The other day, I was seeing a patient who was floridly delirious who began screaming and telling me off.
As much as it took me aback, this isn’t exactly something unusual.
In fact, in the hospital, lots of people become confused and some become aggressive like this. I continued to calmly speak to him and redirected him. He calmed down. At least for a little while.
Unknown to me, the other resident and the clerk were walking by the room when this was happening. This is apparently the conversation that followed.
Resident: Wow, that guy is pretty agitated. Maybe we should go see if he’s okay. He is Trisha’s, though, right?
Med student: Yes. But still. It sounds kind of wild.
Resident: Wait a minute… Trisha is in there.
Med student: I hear her voice. Should we go in and help her out? It sounds kind of bad in there.
Resident: Nah, she went to med school in N____, she’s tough.
Med student: I suppose. All the fishermen and drunks and rural stuff. Are you sure?
Resident: Yeah. See, its fine.
Both laugh at me when I come out and recount the story.
The thing that struck me funny about this conversation was the whole “she went to med school in N____, she’s tough,” line.
It is kind of true. There are stereotypes sometimes for a reason.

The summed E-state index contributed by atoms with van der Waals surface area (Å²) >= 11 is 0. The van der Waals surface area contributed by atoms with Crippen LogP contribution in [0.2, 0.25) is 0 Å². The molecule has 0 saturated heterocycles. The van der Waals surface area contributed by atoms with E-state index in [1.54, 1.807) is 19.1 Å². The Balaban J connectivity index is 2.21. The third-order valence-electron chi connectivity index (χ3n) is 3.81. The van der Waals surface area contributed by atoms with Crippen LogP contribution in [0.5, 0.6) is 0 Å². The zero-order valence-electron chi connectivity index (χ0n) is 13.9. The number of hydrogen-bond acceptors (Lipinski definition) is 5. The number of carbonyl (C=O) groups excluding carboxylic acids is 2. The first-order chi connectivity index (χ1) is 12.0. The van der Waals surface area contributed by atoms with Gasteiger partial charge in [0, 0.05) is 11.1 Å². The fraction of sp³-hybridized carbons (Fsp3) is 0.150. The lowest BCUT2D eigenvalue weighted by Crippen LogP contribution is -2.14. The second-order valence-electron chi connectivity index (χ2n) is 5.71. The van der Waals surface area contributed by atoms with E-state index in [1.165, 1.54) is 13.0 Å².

I worked in a lot more rural settings and thus saw a lot more people on my own. We were a smaller school, so in turn, we get a lot more one-on-one teaching and more of our own patients.
A lot of people drink there. I don’t know it is proportionally higher, but it is an issue. And once you have to debate through a few emerg consults with drunken patients, you learn.
Plus, at my school, we were actually coached through sessions with fake delirious patients as a part of our teaching. And we spend a lot of time on medicine clinical teaching units during clerkship. So, I guess I am tough.
Whether it actually makes me tougher than other people from other schools, I don’t know.
But it is good to know my colleagues at least think I can survive.
It is funny, though, because generally, we have been known for communication skills or some of the nice fuzzy stuff. At least that is what I have been told. Not for our secret ninja skills.
I don’t ooze toughness. One of the same guys teased me the other day that I seep sunshine and rainbows out of my butt. Also true. But, I can hold my own in a difficult situation. Maybe partially because of the sunshine and rainbows, but also because I can switch on an intense seriousness.
I guess I am tough in the able to handle getting crap from people in a clinical setting kind of way. I would just never really think of it as based on the geography of my med school.
The whole thing cracks me up a little.